Author: Emily Manley, Career & Interview Coach
At Relaunch Me, we coach many mums who have taken some time out of the workforce to care for their children and are considering going back to paid work. Often these clients say the same things – “but all I have done for the past (1, 5, 10) years is be a Mum, how can I return to the workforce now? Too much has changed, I don’t have any skills anymore, what would I even do?”.
Whilst these statements never surprise me, when I think more deeply about this, it really raises my hackles. These are women who have literally birthed a human. They have learned how to do most tasks with one arm, sometimes with vomit on them and often while enduring incessant crying/whingeing/yelling/things thrown at them. They have the mental stamina to hold their bladder for an inordinate amount of time and they can negotiate like a pro with someone whose brain capacity is severely limited, all while getting much less than the recommended number of hours sleep at night. And yet these women worry about not knowing the latest version of Microsoft Office, or not being able to hold themselves in a meeting!
The vexed issue of how motherhood is undervalued in society makes me downright cross . Afterall, motherhood is one MOTHER of a job! I can tell you now, the demands of the job of ‘Mother’ far exceed any paid professional job. However, it is not called the invisible job for nothing. So, it is not surprising these very impressive and clever women are feeling this way. Often these limiting beliefs that are so prevalent among our Mum clients comes down to one (not so little) thing. Confidence.
Why confidence is key
Motherhood has changed significantly over the years and mothers today are expected to keep a house, earn an income, smile at the school assemblies, cheer at the school sports and leave love notes in the kids lunchboxes – oh and if you are going to have a meltdown (which as Mums we all feel on the verge of at times), make sure you do it as quietly and politely as possible please.
When we inevitably fail to meet the impossibly high standards imposed on us by the modern world, we experience repeated withdraws from our confidence bank. This is unfortunately very difficult to avoid; however, the good news is we can get it back. And when we do – look out world!
How to start rebuilding confidence after a career break
Below are some ways to start rebuilding your confidence so that your headspace is more conducive with getting back out there and finding the work that you want:
• Find your people – fellow mums are everywhere. Find the ones you resonate with and speak openly about the triumphs and challenges of motherhood. You will quickly realise that you are not alone in your parenthood battles and you will immediately feel better that it is ‘not just you’.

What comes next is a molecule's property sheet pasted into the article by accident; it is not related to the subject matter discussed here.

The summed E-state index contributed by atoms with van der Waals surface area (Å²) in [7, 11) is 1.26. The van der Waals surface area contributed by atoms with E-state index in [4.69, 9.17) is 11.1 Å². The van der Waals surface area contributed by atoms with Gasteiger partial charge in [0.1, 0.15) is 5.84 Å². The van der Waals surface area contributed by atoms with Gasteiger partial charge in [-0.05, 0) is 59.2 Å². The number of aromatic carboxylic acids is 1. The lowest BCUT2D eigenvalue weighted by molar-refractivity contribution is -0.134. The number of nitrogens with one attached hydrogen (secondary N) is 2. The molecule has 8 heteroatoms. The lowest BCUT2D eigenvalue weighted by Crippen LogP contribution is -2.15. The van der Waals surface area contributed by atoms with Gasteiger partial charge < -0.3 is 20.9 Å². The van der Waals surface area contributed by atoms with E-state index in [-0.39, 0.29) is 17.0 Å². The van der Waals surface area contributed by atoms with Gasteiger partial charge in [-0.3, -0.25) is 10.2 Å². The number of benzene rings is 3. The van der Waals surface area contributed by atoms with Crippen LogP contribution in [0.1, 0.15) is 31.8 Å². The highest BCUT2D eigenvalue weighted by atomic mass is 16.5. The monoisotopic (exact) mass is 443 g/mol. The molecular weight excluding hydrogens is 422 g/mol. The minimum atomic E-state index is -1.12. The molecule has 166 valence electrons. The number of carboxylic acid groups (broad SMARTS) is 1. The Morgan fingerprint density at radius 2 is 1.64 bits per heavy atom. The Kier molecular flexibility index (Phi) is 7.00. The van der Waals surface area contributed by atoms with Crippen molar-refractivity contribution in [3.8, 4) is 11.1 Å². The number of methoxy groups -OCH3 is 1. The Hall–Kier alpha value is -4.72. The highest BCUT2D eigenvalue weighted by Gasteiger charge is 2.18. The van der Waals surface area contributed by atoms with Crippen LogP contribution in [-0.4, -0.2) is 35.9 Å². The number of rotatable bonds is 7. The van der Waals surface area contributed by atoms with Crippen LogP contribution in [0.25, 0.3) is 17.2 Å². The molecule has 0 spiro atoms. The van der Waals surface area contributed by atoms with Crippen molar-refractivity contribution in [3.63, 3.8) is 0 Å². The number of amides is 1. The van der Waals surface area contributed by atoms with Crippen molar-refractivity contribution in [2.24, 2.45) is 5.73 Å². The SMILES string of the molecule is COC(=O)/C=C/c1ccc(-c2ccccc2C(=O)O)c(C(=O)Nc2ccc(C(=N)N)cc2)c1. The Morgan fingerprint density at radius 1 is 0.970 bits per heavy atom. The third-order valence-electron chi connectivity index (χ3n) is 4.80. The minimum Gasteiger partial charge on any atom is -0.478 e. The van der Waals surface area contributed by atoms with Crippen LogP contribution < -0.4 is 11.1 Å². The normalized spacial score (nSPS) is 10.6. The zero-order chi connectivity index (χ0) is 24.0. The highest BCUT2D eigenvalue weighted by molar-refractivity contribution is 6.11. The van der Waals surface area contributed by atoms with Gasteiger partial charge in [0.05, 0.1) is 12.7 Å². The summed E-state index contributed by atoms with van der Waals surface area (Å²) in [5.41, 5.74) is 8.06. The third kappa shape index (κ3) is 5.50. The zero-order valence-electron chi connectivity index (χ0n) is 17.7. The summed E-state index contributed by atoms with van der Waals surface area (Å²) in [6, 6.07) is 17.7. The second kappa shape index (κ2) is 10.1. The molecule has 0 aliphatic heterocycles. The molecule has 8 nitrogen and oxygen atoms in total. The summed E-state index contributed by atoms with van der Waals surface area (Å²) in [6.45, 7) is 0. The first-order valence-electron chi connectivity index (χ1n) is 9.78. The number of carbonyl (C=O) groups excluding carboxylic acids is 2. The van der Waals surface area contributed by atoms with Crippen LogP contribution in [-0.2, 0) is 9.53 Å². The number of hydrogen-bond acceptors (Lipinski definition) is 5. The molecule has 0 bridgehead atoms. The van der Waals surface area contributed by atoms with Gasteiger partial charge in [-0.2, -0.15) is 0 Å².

• Offload a few domestic or child related jobs – talk to your partner or another family member and tell them that you are going to pass on two jobs that you feel will help ease your load. Don’t overthink this, just do it. It is hard to build your confidence when your mind is cluttered because you are totally overwhelmed by your full plate. If someone can do pick up one day a week or look after proceedings in the morning, go and do something for you – it’s amazing how much better about yourself you will feel having taken some time out.
• Think about what makes you “you” -take some time to think about the things you were good at prior to parenthood, what skills/talents were you proud of? Remembering who we were before kids is important. Ask your closest family/friends what your top three qualities/strengths are beyond being a Mum and then write these down and refer to them often. Start thinking about the sort of work that will leverage these skills, talents and strengths.
• Remember that many skills are built and honed in parenthood – organisation skills, stamina, resilience, negotiation skills, productivity, ability to handle pressure – there are all skills that you have to draw on when you are a mum. Often mums are some of the best employees for this reason. Remember this, and don’t be afraid to talk about it when meeting with prospective employers.
• Try something new – Always wanted to do that painting class? Try yoga? Do a triathlon? Just do it. Make it happen. Trying and accomplishing something new is a fantastic way to boost your confidence. When my third child was a toddler, I signed up for a half marathon having not run for many years and never having run more than 5kms. Whilst it was daunting, it felt great to do something for me and to achieve something that felt out of reach. The training also allowed me to have time out from the drudgery of caring for three young children under 5, it was as much sanity saving as confidence boosting!
• See a career coach – a career coach can work with you to identify your natural strengths, change your mind-set around your confidence to go back to work and help you to come up with strategies to re-enter the workforce in a way that works for you.
If you are planning on returning to work and are not sure where to start then contact us at Relaunch Me via our contact page.
We look forward to hearing from you.